A large variety of physical exercises can be performed on the ground, typically using a dedicated mat. Many of these exercises do not require additional equipment and mainly consist of specific movements of different body parts. Monitoring sport exercises, i.e. recognition, tracking and counting, has been well researched to help motivate regular exercise and aid in physical rehabilitation. Most of the suggested systems rely on wearable devices or smartphones, which are not always at hand and depend on the limb they are attached to. Camera based solutions are usually not portable and raise privacy concerns.Using dedicated pressure mats has shown great success, but is limited in their adaption to online applications due to their costly computation caused by high sensor resolution. While a few prototypes have been suggested, there is no commercially available product yet, suggesting the difficulty of this area and the need for further research. Furthermore, it is restricted to exercises which are distinguishable by changing the contact area or weight distribution on the mat.We introduce CapMat, a smart sports mat that reaches a user independent recognition rate of 93.5 % in a user study with 9 subjects performing 8 exercises. It is developed with the Open Cap Sense (OCS) board with 8 copper plates as electrodes for capacitive proximity sensing hidden beneath a common sports mat. Moreover, we demonstrate its ability to count exercise repetitions, achieving 93.8 % repetition recognition rate for 12 exercise sets from a single user. The thesis focuses on robust activity classification and several methods to reach this objective are discussed, such as model selection, feature selection and data augmentation.The goal is to develop a system using capacitive sensing to recognize a wide range of exercises. The process from choosing electrode materials to their placement beneath the mat is discussed. The system allows the usage in real-time applications, which is demonstrated with a simple web application running on a Raspberry Pi 3.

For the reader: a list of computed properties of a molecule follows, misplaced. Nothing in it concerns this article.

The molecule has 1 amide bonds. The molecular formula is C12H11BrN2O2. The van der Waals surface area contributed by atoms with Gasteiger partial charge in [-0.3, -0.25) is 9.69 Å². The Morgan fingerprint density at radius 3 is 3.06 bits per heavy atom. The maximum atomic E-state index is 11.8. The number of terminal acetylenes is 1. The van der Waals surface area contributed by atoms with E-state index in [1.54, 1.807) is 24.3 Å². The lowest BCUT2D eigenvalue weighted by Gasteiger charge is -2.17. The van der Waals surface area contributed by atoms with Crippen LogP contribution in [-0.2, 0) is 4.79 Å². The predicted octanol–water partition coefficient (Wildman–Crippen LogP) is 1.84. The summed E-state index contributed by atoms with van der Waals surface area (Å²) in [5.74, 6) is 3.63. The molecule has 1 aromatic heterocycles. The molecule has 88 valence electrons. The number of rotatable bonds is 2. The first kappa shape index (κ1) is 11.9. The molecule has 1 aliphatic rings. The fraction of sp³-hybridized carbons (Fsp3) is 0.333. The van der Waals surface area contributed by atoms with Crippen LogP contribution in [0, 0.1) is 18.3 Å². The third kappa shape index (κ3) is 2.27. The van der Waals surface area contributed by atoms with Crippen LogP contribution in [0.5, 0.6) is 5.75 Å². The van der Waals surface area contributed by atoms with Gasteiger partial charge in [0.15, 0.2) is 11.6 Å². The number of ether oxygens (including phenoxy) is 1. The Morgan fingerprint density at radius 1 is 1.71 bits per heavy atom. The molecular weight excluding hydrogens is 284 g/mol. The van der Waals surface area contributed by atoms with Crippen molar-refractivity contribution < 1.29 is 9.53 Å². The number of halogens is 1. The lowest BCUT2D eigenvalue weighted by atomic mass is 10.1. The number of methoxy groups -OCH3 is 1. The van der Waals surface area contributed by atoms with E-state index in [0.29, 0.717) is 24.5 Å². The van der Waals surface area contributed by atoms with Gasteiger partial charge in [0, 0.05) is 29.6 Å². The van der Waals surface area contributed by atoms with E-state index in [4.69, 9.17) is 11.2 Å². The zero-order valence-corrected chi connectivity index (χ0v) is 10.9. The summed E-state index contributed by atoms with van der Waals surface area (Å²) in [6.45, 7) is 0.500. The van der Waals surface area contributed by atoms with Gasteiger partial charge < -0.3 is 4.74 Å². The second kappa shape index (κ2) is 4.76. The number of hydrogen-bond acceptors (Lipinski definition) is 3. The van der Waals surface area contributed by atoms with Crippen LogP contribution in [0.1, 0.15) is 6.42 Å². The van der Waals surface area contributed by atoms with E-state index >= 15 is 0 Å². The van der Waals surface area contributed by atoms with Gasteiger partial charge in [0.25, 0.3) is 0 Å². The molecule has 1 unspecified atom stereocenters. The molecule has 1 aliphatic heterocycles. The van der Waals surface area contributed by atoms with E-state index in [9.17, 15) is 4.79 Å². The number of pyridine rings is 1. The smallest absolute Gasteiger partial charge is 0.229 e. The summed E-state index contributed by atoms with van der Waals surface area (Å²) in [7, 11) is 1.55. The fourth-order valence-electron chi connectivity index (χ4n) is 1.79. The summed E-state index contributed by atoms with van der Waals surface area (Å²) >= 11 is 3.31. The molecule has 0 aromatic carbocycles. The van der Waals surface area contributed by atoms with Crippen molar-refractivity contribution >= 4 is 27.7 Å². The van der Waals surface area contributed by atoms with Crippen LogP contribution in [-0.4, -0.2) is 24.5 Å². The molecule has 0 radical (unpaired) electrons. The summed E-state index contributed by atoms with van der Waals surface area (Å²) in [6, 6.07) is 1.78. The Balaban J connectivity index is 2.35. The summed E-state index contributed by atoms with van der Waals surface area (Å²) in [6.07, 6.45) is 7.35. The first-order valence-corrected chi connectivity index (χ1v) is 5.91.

Fitness Activity Recognition on Smartphones Using Doppler Measurements